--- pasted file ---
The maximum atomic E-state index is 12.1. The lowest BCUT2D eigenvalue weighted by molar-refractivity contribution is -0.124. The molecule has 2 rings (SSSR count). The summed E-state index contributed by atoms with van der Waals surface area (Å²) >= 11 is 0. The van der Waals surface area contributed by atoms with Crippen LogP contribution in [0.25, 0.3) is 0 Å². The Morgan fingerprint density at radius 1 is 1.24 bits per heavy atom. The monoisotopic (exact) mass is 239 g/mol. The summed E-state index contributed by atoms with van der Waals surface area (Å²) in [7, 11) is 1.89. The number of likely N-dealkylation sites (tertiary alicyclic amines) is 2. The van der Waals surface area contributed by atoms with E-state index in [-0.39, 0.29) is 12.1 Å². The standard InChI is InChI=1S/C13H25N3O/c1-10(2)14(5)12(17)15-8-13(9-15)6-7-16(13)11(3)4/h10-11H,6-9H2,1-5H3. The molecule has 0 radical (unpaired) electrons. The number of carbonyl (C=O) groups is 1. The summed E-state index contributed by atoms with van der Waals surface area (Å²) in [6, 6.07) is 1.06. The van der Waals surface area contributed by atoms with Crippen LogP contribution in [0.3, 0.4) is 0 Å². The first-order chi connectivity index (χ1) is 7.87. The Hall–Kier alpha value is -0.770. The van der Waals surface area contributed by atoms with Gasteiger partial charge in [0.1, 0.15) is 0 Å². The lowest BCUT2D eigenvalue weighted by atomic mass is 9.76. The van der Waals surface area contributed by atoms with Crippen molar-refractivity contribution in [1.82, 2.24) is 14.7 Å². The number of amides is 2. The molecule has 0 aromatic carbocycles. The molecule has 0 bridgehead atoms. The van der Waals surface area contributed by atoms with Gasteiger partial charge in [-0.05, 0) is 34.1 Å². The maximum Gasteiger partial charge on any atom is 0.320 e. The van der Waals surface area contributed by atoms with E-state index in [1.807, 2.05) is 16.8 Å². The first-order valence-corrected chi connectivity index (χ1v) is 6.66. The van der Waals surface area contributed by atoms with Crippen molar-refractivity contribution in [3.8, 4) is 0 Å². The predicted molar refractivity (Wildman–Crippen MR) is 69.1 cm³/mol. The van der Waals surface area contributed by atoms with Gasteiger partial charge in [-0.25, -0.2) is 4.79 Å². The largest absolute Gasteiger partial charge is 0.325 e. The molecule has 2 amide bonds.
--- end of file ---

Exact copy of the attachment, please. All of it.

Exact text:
The maximum atomic E-state index is 12.1. The lowest BCUT2D eigenvalue weighted by molar-refractivity contribution is -0.124. The molecule has 2 rings (SSSR count). The summed E-state index contributed by atoms with van der Waals surface area (Å²) >= 11 is 0. The van der Waals surface area contributed by atoms with Crippen LogP contribution in [0.25, 0.3) is 0 Å². The Morgan fingerprint density at radius 1 is 1.24 bits per heavy atom. The monoisotopic (exact) mass is 239 g/mol. The summed E-state index contributed by atoms with van der Waals surface area (Å²) in [7, 11) is 1.89. The number of likely N-dealkylation sites (tertiary alicyclic amines) is 2. The van der Waals surface area contributed by atoms with E-state index in [-0.39, 0.29) is 12.1 Å². The standard InChI is InChI=1S/C13H25N3O/c1-10(2)14(5)12(17)15-8-13(9-15)6-7-16(13)11(3)4/h10-11H,6-9H2,1-5H3. The molecule has 0 radical (unpaired) electrons. The number of carbonyl (C=O) groups is 1. The summed E-state index contributed by atoms with van der Waals surface area (Å²) in [6, 6.07) is 1.06. The van der Waals surface area contributed by atoms with Crippen LogP contribution in [0.3, 0.4) is 0 Å². The first-order chi connectivity index (χ1) is 7.87. The Hall–Kier alpha value is -0.770. The van der Waals surface area contributed by atoms with Gasteiger partial charge in [0.1, 0.15) is 0 Å². The lowest BCUT2D eigenvalue weighted by atomic mass is 9.76. The van der Waals surface area contributed by atoms with Crippen molar-refractivity contribution in [1.82, 2.24) is 14.7 Å². The number of amides is 2. The molecule has 0 aromatic carbocycles. The molecule has 0 bridgehead atoms. The van der Waals surface area contributed by atoms with Gasteiger partial charge in [-0.05, 0) is 34.1 Å². The maximum Gasteiger partial charge on any atom is 0.320 e. The van der Waals surface area contributed by atoms with E-state index in [1.807, 2.05) is 16.8 Å². The first-order valence-corrected chi connectivity index (χ1v) is 6.66. The van der Waals surface area contributed by atoms with Crippen molar-refractivity contribution in [3.8, 4) is 0 Å². The predicted molar refractivity (Wildman–Crippen MR) is 69.1 cm³/mol. The van der Waals surface area contributed by atoms with Gasteiger partial charge in [-0.25, -0.2) is 4.79 Å². The largest absolute Gasteiger partial charge is 0.325 e. The molecule has 2 amide bonds.